Social Net Working Sites are one of the fastest growing, yet one of the most controversial systems on the Internet. It is defined as a web-based interaction between users, who create a profile in public and a list of connected people. Currently, an increasing number of organisations are using SNSs in their Human Resource process and trying to save time and money (Brown and Vaughn, 2011). However, its usage has been arguable, whilst it has a potential to make a negative impacts by misuse. This essay aims to discuss the consequences of using SNSs in Human Resource and then to evaluate the ethical implications of this usage.
The use of SNSs in HR has been common for several years. According to SHRM (2008, cited in Davison et al., 2011), while only 21% of organisations use SNSs in 2006, 44% of them use it in 2008 because its advantages have been revealed for them. Brown and Vaughn (2011) provide three main characteristics of SNSs, that it enables employer to search information of candidates easily, that it supports the reliability of applicant’s resume, and that it provides information of applicant’s character and personality. It, however, causes unfavourable decisions for applicants. For example, one college student whose hiring process was going well, failed to get the job because the employers had viewed pictures of her binge drinking on her My Space page (Davison et al., 2011). Furthermore, when a worker in ABC Company wrote the complaints to his company on his Twitter account, he lost his job on the next day because his manager saw it (Davison et al., 2011).
There is one method to analyse the SNSs’ usage, which divides it into three aspects, Risk Associated with Misuse of SNSs by Employers, Establishing Validity and Legal Implications.
Employers possibly violate applicant’s privacy by misusing SNSs. Brown and Vaughn (2011) provide on example that the government of Bozeman, Montana required all applicants to hand in user names with passwords of all web sites including SNSs to search their background in June of 2009. Although it was immediately denied, this government violated privacy significantly. In addition, a female failed to get the job because of pictures on her SNS page of her asleep on bathroom floor. However, it might be jokingly created pictures with her friends or a result of a medical condition, although the employers did not require the explanation for these pictures and made final decision that could be based on misunderstanding (Davison et al., 2009, cited in Brown and Vaughn, 2011). Not only does Misusing SNSs invade privacy but also it might cause inappropriate final decision in Human Resource.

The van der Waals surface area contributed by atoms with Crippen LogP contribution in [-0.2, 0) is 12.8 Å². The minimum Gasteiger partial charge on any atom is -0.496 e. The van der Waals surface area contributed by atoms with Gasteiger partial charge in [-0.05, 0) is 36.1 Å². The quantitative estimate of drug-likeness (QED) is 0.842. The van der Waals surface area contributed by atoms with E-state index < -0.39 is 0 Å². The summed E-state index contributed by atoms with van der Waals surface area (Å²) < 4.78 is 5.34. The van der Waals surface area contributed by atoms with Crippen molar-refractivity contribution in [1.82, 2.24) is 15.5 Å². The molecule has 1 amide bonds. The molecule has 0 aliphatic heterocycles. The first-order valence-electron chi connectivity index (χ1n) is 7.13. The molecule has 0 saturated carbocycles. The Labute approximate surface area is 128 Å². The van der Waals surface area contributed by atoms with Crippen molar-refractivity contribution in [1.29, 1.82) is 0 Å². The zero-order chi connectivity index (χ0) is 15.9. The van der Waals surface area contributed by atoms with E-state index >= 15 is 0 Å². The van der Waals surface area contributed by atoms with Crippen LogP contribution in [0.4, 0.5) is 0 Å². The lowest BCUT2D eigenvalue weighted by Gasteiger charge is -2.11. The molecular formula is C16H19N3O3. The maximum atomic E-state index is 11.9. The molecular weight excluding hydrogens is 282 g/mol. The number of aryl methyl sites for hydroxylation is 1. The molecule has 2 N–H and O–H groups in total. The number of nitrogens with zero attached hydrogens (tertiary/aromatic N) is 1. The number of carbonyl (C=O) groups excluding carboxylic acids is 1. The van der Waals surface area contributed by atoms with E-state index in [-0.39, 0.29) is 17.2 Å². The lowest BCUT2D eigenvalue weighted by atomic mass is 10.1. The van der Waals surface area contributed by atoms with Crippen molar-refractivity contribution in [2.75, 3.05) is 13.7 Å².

Next comes Establishing Validity, which suggests there is no valid evidence that supports appropriate usage. In the screening of Human Resource, employers do have no standard for choosing information from SNSs. User profiles represent personality, written communication skill and cognitive ability, although Grasz (2009, cited in Brown and Vaughn, 2011) insists that they have no explicit relation to the job. Gosling (2004, cited in Davison et al., 2011) suggests that personality revealed in SNSs is quite accurate, using a data from an experiments that search for the difference between self-rating and observer ratings of some elements of personality, although there are two criticisms suggested by Davison et al. (2011) that this experiment conducted under limited condition and that there is no practical experiment. On the other hand, Narisi (2009, cited in Davison et al., 2011) states that the information on SNSs is reliable because not only employers but also other colleagues and even previous colleagues view the pages, although Brown and Vaughn (2011) criticise that owners can choose favourable information and they do not have to put negative information, therefore it cannot be reliable. From these evidences, it is quite arguable that employers use information on SNSs pages.
The final point is Legal Implications, which examines to what extent information from SNSs are available for employers legally. SNSs that have clear and visual information possibly cause race, colour, and religion discrimination easily (Brown and Vaughn, 2011). Davison et al. (2011) state that even though civic rights are not violated in the HR process, an employer might violate privacy rights or defamation by third parties’ web posting could be caused because SNSs have great impacts on HR process. Indeed, minority backgrounds are likely to be blocked from employers, although usually all unfavorable information cannot be hidden that might cause discrimination (Davison et al., 2011). The organisations must be required to have a formalized policy for legal usage.
In conclusion, SNSs has grown up to a convenient tool for Human Resource and a number of institutions are starting to use it. However, the usage is arguable; it could violate privacy of users by an institution and it might cause misunderstanding between applicants and the institution, the information in SNSs pages cannot be always reliable, that is, the portraits of users on SNSs might be different from real image, and there are not enough criteria for using SNSs. For these reasons, using SNSs for HR has risks for now and it needs more researches.
Courtney from Study Moose
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